Paleontologists studying Plesiosaur fossils have made an interesting discovery about the long-extinct water-dwelling dinosaurs.

According to a team of paleontologists, these ancient sea creatures did not necessarily swim, rather they "flew" underwater, much like modern day sea turtles and penguins. These dinosaurs classified as "paddle saurians" propelled themselves through the oceans by employing "underwater flight"

The team of paleontologists from the University of Bonn, Germany, with colleagues from Japan and France found that the oldest plesiosaur species ever discovered, moved through this unique form of underwater propulsion.

The oldest plesiosaur species comes from the youngest part of the Triassic period and is about 201 million years old.

Plesiosaurs figured out a more efficient way to expend energy while swimming was by gliding instead of furiously pushing water with their modified limbs which they started using like birds use their wings during flight.

Their body structure also enabled them to move in a unique way only a few modern day aquatic animals and birds posses. They had a very small head compared to their long, streamlined neck. They had a very stout body with strong muscles that helped acquire this new movement pattern that we see even today.

This unique way of flying through water minimized their need for propelling their body with their tails, like sharks or whales. Because of this, they had a much shorter tail compared to other marine mammals. They used their tails exclusively as rudders to guide them in the water.

"This evolutionary design was very successful, but curiously it did not evolve again after the extinction of the plesiosaurs," said paleontologist Prof. Martin Sander from the Steinmann Institute of Geology, Mineralogy, and Paleontology of the University of Bonn, according to a Science Daily release.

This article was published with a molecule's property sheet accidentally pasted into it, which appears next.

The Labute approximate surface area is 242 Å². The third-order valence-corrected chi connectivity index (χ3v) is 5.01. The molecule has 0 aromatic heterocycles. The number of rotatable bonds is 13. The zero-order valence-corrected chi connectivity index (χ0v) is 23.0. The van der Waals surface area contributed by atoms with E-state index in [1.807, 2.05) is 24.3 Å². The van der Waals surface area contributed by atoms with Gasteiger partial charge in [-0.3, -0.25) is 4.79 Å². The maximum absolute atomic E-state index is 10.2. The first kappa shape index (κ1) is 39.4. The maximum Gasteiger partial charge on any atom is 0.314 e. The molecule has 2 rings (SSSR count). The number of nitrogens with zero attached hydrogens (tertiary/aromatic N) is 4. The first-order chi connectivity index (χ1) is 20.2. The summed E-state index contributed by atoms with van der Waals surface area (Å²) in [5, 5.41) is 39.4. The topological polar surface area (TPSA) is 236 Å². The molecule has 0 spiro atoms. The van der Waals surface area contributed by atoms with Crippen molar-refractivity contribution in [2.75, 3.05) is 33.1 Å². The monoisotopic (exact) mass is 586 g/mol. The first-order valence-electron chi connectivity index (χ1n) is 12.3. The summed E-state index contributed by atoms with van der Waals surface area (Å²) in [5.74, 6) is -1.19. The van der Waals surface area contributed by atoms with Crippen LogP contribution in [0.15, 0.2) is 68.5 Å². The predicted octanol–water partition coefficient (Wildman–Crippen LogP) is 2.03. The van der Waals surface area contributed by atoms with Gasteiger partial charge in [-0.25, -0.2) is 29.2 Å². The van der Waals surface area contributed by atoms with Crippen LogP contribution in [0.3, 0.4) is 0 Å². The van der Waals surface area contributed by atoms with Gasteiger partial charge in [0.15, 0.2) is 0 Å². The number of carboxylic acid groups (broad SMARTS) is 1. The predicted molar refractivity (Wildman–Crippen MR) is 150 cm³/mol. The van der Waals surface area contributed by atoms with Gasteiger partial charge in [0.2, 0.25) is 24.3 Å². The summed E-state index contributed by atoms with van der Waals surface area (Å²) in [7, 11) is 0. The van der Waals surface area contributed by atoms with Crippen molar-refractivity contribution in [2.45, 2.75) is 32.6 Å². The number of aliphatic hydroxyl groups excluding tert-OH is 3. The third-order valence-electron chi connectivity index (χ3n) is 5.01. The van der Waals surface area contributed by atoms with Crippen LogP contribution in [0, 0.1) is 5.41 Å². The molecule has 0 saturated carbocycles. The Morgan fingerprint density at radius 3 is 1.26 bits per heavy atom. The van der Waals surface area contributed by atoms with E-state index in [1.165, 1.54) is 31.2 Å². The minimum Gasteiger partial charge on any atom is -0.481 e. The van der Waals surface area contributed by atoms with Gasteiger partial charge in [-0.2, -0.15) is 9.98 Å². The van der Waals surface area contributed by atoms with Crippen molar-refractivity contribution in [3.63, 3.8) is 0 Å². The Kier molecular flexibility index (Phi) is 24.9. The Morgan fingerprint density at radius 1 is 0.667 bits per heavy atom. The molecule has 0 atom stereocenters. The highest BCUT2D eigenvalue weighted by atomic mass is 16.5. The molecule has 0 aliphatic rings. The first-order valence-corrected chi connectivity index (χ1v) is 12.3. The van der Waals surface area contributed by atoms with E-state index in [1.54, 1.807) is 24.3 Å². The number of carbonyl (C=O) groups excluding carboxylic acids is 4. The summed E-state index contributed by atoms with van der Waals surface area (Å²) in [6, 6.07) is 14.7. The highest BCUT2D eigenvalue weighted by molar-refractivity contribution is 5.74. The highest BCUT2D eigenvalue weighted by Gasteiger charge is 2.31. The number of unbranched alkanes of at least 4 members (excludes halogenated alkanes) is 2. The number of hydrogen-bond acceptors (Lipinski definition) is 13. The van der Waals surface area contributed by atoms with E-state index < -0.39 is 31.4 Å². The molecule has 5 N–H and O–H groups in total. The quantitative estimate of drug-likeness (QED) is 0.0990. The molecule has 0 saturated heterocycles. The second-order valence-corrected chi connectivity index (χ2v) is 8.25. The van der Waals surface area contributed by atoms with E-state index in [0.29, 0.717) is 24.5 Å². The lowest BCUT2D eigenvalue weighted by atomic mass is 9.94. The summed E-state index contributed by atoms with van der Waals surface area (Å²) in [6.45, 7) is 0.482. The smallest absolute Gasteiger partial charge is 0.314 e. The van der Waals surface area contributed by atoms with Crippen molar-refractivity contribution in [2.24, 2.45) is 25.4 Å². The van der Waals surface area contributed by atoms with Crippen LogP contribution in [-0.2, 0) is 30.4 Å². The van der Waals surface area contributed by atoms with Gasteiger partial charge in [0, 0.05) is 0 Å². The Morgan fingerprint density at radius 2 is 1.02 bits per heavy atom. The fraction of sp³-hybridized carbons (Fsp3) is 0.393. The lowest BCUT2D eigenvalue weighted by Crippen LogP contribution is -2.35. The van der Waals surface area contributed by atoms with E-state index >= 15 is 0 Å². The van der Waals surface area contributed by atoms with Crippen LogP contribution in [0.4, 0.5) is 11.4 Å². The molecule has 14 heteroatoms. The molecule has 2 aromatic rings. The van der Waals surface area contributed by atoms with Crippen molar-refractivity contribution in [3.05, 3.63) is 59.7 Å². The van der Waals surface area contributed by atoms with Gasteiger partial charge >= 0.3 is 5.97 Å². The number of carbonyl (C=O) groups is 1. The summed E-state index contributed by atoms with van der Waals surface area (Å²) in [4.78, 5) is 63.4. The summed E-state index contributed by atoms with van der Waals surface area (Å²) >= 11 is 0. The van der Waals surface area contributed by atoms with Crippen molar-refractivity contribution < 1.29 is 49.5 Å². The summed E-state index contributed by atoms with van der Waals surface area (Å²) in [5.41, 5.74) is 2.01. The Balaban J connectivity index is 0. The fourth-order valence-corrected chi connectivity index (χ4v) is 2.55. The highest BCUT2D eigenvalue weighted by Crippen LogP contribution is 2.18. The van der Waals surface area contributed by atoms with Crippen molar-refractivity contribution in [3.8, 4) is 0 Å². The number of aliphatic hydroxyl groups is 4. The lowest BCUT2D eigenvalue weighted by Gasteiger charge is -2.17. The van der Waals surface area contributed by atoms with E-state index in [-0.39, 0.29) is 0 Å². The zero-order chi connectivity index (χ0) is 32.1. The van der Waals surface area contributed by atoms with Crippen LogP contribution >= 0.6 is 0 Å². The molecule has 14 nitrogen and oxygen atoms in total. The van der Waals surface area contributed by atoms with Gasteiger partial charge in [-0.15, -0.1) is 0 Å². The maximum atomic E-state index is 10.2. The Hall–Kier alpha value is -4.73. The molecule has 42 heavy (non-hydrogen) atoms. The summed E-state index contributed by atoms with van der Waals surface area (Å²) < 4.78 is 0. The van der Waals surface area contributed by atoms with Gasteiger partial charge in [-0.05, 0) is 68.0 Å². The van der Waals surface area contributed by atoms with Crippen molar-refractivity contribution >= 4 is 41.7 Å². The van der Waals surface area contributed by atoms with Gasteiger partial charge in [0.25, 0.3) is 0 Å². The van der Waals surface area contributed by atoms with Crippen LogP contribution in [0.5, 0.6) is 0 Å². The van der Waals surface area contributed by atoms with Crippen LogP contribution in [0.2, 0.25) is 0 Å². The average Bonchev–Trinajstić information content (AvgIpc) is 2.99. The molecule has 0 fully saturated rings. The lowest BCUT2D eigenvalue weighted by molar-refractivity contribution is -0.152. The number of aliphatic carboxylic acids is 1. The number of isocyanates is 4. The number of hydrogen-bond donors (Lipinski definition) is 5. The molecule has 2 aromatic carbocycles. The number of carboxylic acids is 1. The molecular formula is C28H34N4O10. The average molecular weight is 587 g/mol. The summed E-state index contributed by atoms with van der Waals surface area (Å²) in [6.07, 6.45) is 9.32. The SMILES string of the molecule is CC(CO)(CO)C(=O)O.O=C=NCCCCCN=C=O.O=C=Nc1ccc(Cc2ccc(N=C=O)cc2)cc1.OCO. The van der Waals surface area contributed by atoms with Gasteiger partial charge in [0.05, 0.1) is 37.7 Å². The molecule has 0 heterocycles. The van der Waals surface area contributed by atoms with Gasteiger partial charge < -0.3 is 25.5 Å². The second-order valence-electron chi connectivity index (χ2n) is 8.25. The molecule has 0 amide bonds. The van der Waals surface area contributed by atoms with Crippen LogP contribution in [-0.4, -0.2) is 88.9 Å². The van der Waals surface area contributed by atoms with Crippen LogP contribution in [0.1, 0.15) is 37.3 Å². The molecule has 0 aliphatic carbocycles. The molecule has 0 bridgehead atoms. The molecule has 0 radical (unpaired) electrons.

Modern day sea turtles mainly use their strong forelimbs for propulsion, the plesiosaurs moved all four limbs together which created much more force thrusting the animal further and faster. Analysis of bones also revealed that these ancient animals did not have a shell like turtles.

A private fossil collector named Michael Mertens discovered a truly exceptional specimen during quarrying operations in a clay pit in Westphalia, Germany, in 2013 which led to the discovery by the LWL-Museum für Naturkunde in Münster, Germany.

"I could not believe that there was a plesiosaur from the Triassic, given that these animals had been studied by paleontologist for nearly 300 years, and never was there one older than Jurassic," said Sander who was enthralled by the find and rushed to the site to aid the team.

The team studied the bone samples found using computed tomography. They cut thin sections into the bones and studied them which showed the team that these creatures were tiny as offspring, but grew very fast. In fact the skeleton they found measured 2.3 meters in length, which is a small specimen.

"Plesiosaurs apparently grew extremely fast before reaching sexual maturity," Sander summed up the results. The paleontologists now can confirm that the plesiosaurs were warm-blooded. Since plesiosaurs spread quickly all over the world, "they must have been able to regulate their body temperature to be able to invade cooler parts of the ocean," the team added.

Because of their warm-bloodedness and their efficient locomotion, plesiosaurs were extremely successful and widespread.

The study was published in the journal Science Advances on Dec. 13.